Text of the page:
Posted by: lukelavan | August 26, 2010

The Palaestra gets more complicated

Work has now started in the Palaestra of the Forum Baths – first with the geophysics (which we have finally got working), and also with some surface survey of the walls. It is now clear that the phasing of the late Roman repair is more complex than we thought. The little temple seems to be late antique even in its first phase – made out of re-used materials, derived from another building. The piers reinforcing the vault of the portico seem to be of a variety of dates: some are revetted with white marble carefully set into the brick walls with tabs of marble and bronze, whilst other piers are simply revetted in black marble stuck onto the front with mortar. It also seems that there was a floor of mortar or rough mosaic, after the inital mosaic of the 3rd c. What this all means is that there is likely to be more than one phase of resotration to the plaza, comparable to what we have in macellum.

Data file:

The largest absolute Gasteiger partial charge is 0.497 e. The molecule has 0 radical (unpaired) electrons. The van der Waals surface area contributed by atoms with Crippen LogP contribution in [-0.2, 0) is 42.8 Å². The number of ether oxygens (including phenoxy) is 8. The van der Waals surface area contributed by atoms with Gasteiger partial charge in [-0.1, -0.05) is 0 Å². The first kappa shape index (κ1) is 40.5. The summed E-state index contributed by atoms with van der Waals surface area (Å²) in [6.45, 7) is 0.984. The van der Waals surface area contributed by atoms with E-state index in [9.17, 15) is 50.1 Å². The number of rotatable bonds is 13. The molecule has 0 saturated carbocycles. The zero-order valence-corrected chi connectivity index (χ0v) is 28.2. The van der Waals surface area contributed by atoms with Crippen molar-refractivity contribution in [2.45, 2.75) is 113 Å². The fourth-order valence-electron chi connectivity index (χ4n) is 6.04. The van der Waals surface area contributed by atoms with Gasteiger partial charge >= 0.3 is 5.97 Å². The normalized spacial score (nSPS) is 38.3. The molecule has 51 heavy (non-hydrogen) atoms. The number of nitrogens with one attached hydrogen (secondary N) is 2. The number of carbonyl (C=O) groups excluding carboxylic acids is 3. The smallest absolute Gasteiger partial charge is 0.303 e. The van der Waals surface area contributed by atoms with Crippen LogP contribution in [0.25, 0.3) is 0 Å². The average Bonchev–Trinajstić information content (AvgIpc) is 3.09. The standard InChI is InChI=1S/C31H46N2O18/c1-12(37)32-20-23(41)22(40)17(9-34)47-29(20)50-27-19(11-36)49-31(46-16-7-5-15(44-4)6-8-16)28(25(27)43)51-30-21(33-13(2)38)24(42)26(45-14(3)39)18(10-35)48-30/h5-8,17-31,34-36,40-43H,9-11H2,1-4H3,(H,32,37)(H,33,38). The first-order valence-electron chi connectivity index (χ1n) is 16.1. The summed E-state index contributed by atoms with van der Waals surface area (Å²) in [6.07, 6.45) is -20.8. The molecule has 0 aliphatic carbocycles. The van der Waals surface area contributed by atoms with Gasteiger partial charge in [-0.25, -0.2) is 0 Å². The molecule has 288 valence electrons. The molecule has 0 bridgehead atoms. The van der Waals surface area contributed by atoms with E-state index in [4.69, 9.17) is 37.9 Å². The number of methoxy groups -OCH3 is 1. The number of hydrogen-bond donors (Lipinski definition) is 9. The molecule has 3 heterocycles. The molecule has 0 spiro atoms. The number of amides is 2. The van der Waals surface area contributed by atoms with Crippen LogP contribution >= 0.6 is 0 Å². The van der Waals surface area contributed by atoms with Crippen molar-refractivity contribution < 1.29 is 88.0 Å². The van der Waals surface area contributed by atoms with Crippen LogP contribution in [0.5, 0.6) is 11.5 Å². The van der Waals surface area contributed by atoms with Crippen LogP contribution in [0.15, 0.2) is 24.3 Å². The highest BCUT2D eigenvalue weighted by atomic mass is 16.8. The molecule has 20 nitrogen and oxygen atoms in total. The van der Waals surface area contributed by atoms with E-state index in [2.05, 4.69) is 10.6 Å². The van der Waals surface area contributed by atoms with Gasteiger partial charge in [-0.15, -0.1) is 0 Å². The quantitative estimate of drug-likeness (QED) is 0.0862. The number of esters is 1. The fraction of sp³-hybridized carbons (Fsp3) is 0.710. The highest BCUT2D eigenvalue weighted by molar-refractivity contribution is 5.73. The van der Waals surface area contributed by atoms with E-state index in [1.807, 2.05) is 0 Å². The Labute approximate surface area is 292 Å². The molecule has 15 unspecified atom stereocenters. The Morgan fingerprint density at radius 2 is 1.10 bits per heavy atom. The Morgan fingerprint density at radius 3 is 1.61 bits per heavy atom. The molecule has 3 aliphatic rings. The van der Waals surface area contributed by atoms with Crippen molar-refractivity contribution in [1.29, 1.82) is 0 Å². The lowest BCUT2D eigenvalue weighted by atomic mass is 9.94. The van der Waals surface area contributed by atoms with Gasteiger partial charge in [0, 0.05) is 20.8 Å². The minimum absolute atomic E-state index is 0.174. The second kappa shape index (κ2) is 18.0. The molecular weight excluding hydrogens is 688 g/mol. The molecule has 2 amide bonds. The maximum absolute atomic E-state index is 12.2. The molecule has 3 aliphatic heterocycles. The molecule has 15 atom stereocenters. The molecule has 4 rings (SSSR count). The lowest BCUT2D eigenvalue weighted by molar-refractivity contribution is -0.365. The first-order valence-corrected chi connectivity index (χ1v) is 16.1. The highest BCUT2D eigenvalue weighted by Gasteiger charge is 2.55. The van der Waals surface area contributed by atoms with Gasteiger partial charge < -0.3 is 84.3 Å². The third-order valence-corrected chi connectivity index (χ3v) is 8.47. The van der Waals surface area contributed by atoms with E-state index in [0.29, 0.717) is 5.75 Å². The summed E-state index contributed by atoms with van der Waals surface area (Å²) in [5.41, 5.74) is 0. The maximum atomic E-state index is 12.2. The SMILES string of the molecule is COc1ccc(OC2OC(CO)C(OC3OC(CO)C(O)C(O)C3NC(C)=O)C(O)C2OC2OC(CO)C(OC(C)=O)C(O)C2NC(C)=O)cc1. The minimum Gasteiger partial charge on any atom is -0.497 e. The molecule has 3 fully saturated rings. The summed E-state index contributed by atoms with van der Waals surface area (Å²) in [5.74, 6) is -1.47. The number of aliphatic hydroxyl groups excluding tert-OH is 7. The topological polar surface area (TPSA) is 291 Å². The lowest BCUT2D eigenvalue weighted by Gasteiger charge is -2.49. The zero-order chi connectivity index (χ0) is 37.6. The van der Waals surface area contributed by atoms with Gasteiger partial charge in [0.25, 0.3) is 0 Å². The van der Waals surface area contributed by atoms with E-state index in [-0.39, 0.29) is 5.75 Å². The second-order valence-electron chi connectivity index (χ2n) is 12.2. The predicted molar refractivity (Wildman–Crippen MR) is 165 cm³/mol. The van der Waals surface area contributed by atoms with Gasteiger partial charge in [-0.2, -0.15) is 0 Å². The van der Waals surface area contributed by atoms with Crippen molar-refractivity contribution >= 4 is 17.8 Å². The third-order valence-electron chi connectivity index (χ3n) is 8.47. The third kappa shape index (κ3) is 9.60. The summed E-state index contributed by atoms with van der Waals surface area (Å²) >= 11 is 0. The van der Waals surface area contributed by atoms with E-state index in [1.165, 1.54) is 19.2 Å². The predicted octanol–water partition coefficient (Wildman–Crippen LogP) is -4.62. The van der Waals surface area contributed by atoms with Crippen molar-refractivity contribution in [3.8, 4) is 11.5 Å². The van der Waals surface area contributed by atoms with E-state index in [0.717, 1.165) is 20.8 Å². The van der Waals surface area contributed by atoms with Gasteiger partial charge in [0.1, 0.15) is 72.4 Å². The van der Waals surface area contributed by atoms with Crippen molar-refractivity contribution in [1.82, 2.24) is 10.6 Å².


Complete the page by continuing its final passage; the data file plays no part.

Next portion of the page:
Elsewhere on site we are laying out the test pits for the palaestra entrance on the cardo, and are continuing to finish cleaning the nymphaeum, where a hexagonal marble tiles and marble slabs have been recovered. Elsewhere on site the medieval area is clean and the two mortar levels of the late Roman macellum are being studied. We hope to set up ceramics tomorrow, by recovering some material we had to bury in the ground last year. Work on spolia and surface archaeology has come to an end this year as Richard Sadler our archivist and spolia expert has had to return. He has made a number of important discoveries this year, notably on the location of gameboards and the distinctive nature of our macellum facade, which seems to have been covered in green serpentine marble. The weather is a little bit cooler, and everyone is cheered by the arrival of Shelagh, the aunt of the Luke Lavan, who is a great cook, and Eddie the archivist who will really sort out our plan drawings.

Luke Lavan 25-08-210


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